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Re: [Qemu-devel] Re: Release of COREMU, a scalable and portable full-sy

From: Jan Kiszka
Subject: Re: [Qemu-devel] Re: Release of COREMU, a scalable and portable full-system emulator
Date: Fri, 23 Jul 2010 11:47:51 +0200
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Stefan Hajnoczi wrote:
> 2010/7/23 Alexander Graf <address@hidden>:
>> On 23.07.2010, at 09:53, Jan Kiszka wrote:
>>> wang Tiger wrote:
>>>> 在 2010年7月22日 下午11:47,Stefan Hajnoczi <address@hidden> 写道:
>>>>> 2010/7/22 wang Tiger <address@hidden>:
>>>>>> In our implementation for x86_64 target, all devices except LAPIC are
>>>>>> emulated in a seperate thread. VCPUs are emulated  in other threads
>>>>>> (one thread per VCPU).
>>>>>> By observing some device drivers in linux, we have a hypothethis that
>>>>>> drivers in OS have already ensured correct synchronization on
>>>>>> concurrent hardware accesses.
>>>>> This hypothesis is too optimistic.  If hardware emulation code assumes
>>>>> it is only executed in a single-threaded fashion, but guests can
>>>>> execute it in parallel, then this opens up the possibility of race
>>>>> conditions that malicious guests can exploit.  There needs to be
>>>>> isolation: a guest should not be able to cause QEMU to crash.
>>>> In our prototype, we assume the guest behaves correctly. If hardware
>>>> emulation code can ensure atomic access(behave like real hardware),
>>>> VCPUS can access device freely.  We actually refine some hardward
>>>> emulation code (eg. BMDMA, IOAPIC ) to ensure the atomicity of
>>>> hardware access.
>>> This approach is surely helpful for a prototype to explore the limits.
>>> But it's not applicable to production systems. It would create a huge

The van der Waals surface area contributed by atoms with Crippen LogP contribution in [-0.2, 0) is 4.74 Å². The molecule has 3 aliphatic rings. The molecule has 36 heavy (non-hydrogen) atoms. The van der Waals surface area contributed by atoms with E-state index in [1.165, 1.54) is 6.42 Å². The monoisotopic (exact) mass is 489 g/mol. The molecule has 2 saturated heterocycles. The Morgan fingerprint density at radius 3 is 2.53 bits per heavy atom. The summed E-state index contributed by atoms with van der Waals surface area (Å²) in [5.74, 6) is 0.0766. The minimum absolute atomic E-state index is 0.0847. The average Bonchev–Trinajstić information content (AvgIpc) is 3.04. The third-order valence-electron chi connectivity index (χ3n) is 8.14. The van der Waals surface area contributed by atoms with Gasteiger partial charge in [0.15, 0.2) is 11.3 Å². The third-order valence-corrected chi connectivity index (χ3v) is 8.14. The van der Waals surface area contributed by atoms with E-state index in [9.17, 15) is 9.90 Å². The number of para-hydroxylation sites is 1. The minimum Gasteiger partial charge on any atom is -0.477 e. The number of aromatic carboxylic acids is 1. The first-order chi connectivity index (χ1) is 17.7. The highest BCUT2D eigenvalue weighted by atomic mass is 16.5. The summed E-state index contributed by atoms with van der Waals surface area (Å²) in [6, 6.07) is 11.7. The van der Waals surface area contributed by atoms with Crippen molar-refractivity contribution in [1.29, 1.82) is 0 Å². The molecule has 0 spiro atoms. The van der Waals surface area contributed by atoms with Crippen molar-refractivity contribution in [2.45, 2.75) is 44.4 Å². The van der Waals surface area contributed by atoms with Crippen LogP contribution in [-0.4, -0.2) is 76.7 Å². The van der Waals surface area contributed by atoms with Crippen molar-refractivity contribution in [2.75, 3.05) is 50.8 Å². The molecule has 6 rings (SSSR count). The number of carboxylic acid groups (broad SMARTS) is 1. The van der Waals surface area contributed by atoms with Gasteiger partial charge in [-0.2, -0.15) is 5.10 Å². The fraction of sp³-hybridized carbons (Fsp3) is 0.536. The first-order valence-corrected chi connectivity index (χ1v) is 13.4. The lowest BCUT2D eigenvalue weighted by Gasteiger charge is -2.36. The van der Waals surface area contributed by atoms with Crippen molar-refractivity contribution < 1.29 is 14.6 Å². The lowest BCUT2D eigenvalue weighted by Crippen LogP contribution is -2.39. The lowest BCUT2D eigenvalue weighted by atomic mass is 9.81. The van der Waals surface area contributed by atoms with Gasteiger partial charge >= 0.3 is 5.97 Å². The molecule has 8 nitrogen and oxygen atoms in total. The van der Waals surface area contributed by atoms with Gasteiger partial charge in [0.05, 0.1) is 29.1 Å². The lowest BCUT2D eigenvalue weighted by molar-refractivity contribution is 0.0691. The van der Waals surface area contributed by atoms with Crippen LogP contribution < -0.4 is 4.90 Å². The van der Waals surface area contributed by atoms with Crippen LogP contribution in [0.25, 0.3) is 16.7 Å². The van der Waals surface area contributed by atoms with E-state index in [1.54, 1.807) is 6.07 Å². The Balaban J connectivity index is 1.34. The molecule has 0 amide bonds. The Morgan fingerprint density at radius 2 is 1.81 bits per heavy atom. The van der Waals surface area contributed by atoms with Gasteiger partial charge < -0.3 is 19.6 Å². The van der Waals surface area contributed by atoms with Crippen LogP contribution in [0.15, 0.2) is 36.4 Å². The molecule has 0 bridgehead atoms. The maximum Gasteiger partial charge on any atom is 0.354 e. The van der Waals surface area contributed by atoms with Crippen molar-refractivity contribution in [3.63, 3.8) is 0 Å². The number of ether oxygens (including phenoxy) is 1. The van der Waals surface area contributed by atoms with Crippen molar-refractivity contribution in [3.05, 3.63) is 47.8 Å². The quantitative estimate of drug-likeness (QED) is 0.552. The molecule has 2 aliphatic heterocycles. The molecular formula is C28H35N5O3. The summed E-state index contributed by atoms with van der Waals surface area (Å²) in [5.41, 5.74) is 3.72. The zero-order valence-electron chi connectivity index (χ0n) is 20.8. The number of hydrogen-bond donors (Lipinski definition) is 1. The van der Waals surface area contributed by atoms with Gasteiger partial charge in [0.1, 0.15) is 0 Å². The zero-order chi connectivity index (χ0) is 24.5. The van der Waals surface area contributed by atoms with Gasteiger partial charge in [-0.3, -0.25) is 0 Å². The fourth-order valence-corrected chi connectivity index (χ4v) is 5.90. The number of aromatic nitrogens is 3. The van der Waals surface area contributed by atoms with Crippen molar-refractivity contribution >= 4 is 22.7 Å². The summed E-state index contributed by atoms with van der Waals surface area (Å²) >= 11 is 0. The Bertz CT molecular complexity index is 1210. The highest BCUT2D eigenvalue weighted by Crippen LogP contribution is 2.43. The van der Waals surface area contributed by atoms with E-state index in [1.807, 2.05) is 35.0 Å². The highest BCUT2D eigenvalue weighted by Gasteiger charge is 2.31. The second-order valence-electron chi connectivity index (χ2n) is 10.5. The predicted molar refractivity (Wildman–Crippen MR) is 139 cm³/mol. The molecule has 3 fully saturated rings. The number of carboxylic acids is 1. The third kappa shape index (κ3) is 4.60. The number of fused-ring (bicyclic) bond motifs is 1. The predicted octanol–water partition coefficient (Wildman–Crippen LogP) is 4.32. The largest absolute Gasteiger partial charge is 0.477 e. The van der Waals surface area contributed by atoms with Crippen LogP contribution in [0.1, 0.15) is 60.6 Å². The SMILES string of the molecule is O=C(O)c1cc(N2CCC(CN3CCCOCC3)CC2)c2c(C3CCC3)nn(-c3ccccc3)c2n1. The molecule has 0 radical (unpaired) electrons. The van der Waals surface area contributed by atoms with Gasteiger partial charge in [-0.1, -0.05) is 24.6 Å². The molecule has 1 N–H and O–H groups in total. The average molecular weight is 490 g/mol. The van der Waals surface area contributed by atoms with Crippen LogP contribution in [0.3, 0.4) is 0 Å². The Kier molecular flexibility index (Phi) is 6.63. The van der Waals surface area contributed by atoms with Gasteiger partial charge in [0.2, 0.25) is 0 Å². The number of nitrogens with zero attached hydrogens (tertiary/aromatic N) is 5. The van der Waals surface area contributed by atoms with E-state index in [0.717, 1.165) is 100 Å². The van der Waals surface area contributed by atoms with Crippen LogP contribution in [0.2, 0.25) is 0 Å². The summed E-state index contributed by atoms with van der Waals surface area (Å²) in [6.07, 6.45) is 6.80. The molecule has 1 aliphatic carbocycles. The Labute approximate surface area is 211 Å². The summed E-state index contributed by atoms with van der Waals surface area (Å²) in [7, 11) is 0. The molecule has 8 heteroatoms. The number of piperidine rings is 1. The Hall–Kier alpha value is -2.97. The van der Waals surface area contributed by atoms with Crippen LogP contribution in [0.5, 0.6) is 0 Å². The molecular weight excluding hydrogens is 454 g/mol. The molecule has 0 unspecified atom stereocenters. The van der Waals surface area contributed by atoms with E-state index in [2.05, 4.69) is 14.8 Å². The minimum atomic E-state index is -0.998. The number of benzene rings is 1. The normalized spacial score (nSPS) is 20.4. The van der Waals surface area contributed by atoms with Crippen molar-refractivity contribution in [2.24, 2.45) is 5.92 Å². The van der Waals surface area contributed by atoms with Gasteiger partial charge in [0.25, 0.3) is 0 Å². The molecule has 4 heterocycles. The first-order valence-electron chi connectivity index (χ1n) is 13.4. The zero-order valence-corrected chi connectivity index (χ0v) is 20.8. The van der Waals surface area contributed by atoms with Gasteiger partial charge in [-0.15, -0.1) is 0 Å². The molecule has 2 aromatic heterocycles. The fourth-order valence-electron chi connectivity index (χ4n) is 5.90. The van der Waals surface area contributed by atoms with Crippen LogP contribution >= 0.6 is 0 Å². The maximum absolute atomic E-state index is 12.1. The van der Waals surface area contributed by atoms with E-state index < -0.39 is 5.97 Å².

>>> source of potential subtle regressions for other guest OSes,
>>> specifically those that you cannot analyze regarding synchronized
>>> hardware access. We must play safe.
>>> That's why we currently have the global mutex. Its conversion can only
>>> happen step-wise, e.g. by establishing an infrastructure to declare the
>>> need of device models for that Big Lock. Then you can start converting
>>> individual models to private locks or even smart lock-less patterns.
>> But isn't that independent from making TCG atomic capable and parallel? At 
>> that point a TCG vCPU would have the exact same issues and interfaces as a 
>> KVM vCPU, right? And then we can tackle the concurrent device access issues 
>> together.
> An issue that might affect COREMU today is core QEMU subsystems that
> are not thread-safe and used from hardware emulation, for example:
> cpu_physical_memory_read/write() to RAM will use qemu_get_ram_ptr().
> This function moves the found RAMBlock to the head of the global RAM
> blocks list in a non-atomic way.  Therefore, two unrelated hardware
> devices executing cpu_physical_memory_*() simultaneously face a race
> condition.  I have seen this happen when playing with parallel
> hardware emulation.

Those issues need to be identified and, in a first step, worked around
by holding dedicated locks or just the global mutex. Maybe the above
conflict can also directly be resolved by creating per-VCPU lookup lists
(likely more efficient than tapping on other VCPU shoes by constantly
reordering a global list). Likely a good example for a self-contained
preparatory patch.

However, getting concurrency right is tricky enough. We should really be
careful with turning to much upside down in a rush. Even if TCG may have
some deeper hooks into the device model or thread-unsafe core parts than
KVM, parallelizing it can and should remain a separate topic. And we
also have to keep an eye on performance if a bit less than 255 VCPUs
shall be emulated.


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